Sex work and the prohibitionists

Can we take criminal law out of the lives of sex workers?

The British do like to ban things. It is one of our national vices.

And the things we often like to ban are what other people get up to. We tend to believe that our moral disgust or ideological certainty about what other people do converts easily into legal prohibitions. To ban something, we seem to assume, is to eliminate it. Writing out a new page in a statute book is seen as somehow having the same effect as casting a spell: if we use just the right form of words, and are sufficiently solemn in doing so, we believe we can change reality.

Political debates can thereby be limited to whether something "should be banned". Rarely addressed are the more important questions of whether something can be "banned" and what may be the unforeseen consequences of having a ban. These are seen as second order concerns. It does not seem to matter how or whether the ban will work in practice: the deplored activity must be prohibited. It shouldn't be allowed.

However, to "ban" something is not to eliminate it; it merely means that future incidents of it may be attended by different legal and other consequences than it otherwise would have.

There is no one explanation as to why the clamour to ban things has such a central role in our political discourse. One possible reason is that the progressive widening of the franchise, and the attendant development of our democratic culture, was in respect of control of the legislature, and not the executive directly. Politicians could gain support by promising to make laws rather than actually doing things: "vote for me and I can ban this for you". Another possible explanation is the latent Puritanism in our national culture has long mixed with that popular deference to the rule of law which EP Thompson traced back to the early 1700s: so when we do not like something, we instantly think of the law as the best way to stop it.

This is not a simple left/right issue. Both conservatives and radicals want to ban things: different things, of course, but the political reflex is very much the same. Only the topics vary: fox-hunting, smoking, abortions, pornography, sado-masochism, recreational drug use, and so on. Everyone seems to want to ban something which other people do.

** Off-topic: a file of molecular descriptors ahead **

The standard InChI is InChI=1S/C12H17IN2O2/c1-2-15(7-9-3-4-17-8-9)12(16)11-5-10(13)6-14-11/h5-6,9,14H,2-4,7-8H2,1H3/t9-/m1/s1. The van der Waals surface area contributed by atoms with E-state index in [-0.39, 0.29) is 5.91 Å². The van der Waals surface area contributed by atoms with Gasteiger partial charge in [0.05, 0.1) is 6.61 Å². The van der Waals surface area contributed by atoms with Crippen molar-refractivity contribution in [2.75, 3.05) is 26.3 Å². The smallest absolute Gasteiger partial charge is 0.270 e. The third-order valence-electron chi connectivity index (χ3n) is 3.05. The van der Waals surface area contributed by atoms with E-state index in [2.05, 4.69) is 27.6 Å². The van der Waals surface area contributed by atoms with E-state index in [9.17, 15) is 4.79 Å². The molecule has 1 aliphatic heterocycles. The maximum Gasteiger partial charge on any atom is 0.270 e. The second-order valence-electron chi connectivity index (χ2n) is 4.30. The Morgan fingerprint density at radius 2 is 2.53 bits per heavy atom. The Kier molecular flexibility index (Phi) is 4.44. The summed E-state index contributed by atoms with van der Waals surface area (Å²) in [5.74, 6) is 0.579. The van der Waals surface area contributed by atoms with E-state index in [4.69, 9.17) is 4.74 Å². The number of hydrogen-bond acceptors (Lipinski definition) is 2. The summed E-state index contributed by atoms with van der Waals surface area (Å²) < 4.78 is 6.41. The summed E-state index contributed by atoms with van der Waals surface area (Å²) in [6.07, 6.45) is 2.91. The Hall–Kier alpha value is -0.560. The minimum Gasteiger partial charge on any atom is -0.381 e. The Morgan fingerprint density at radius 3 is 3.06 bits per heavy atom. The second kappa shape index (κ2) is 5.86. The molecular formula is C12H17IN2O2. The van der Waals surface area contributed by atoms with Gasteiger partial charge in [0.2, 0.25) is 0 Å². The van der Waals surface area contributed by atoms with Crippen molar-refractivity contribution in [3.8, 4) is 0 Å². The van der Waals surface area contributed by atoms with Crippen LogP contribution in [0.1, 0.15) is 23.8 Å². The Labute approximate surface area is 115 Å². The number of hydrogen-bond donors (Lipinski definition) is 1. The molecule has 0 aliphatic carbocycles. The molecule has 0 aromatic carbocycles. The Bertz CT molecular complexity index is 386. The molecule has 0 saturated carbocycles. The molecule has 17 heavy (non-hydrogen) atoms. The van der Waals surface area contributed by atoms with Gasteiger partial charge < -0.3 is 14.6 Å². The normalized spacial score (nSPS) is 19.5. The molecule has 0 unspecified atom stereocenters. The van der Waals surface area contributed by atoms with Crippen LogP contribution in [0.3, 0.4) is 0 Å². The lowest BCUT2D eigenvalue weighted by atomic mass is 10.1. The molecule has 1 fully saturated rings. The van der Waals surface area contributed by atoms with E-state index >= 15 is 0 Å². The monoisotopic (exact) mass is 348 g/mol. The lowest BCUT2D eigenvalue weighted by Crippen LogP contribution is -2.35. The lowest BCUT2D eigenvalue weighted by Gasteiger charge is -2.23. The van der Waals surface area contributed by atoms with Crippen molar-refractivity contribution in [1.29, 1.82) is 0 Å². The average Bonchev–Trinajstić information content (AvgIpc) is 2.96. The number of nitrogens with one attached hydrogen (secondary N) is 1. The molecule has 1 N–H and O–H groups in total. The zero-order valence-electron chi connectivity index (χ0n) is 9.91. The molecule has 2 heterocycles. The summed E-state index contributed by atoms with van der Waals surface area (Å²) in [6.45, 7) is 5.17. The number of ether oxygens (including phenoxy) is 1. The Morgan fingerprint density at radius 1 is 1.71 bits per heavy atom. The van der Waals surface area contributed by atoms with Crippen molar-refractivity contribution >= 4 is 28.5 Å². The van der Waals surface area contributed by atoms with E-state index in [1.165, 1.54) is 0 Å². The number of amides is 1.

And so the news last week that the government is again thinking of criminalising those who pay sex workers comes as no great surprise.

Indeed, it seems our government is again "looking to Sweden" in respect of how to deploy the criminal law in the context of sex work, as if invoking the name of a Scandinavian country is enough to cloak an illiberal and grubby initiative with the soft glow of freshly-fallen Nordic snow.

In fact, our domestic laws regarding sex work are a complete mess.

Their general effect is to marginalise sex workers socially and to surround them with those whose conduct is at instant risk of criminalization. This is neither sensible nor safe for the sex workers.

Threats of criminal convictions are more likely only to deter someone from detectable types of behaviour than to deter them from refraining from the deplored behaviour altogether.

Criminalization really needs to be taken out of sex work, unless there is evidence of trafficking. (And the purported evidence for widespread trafficking has been discredited by Nick Davies and Dr Belinda Brooks-Gordon amongst others).

A wiser approach to the law and policy of sex work was last week shown by a female Canadian judge, in a 132-page judgment which is both beautifully-written and a superb exercise in progressive jurisprudence.

Judge Susan Himel of the Ontario Superior Court of Justice struck down a range of prohibitions related to sex work policy. She came down on the side of the "right of prostitutes to express themselves in an effort to protect their personal safety". Furthermore, she notes "by increasing the risk of harm to street prostitutes, the [provision banning communications for the purposes of prostitution] is simply too high a price to pay for the alleviation of social nuisance".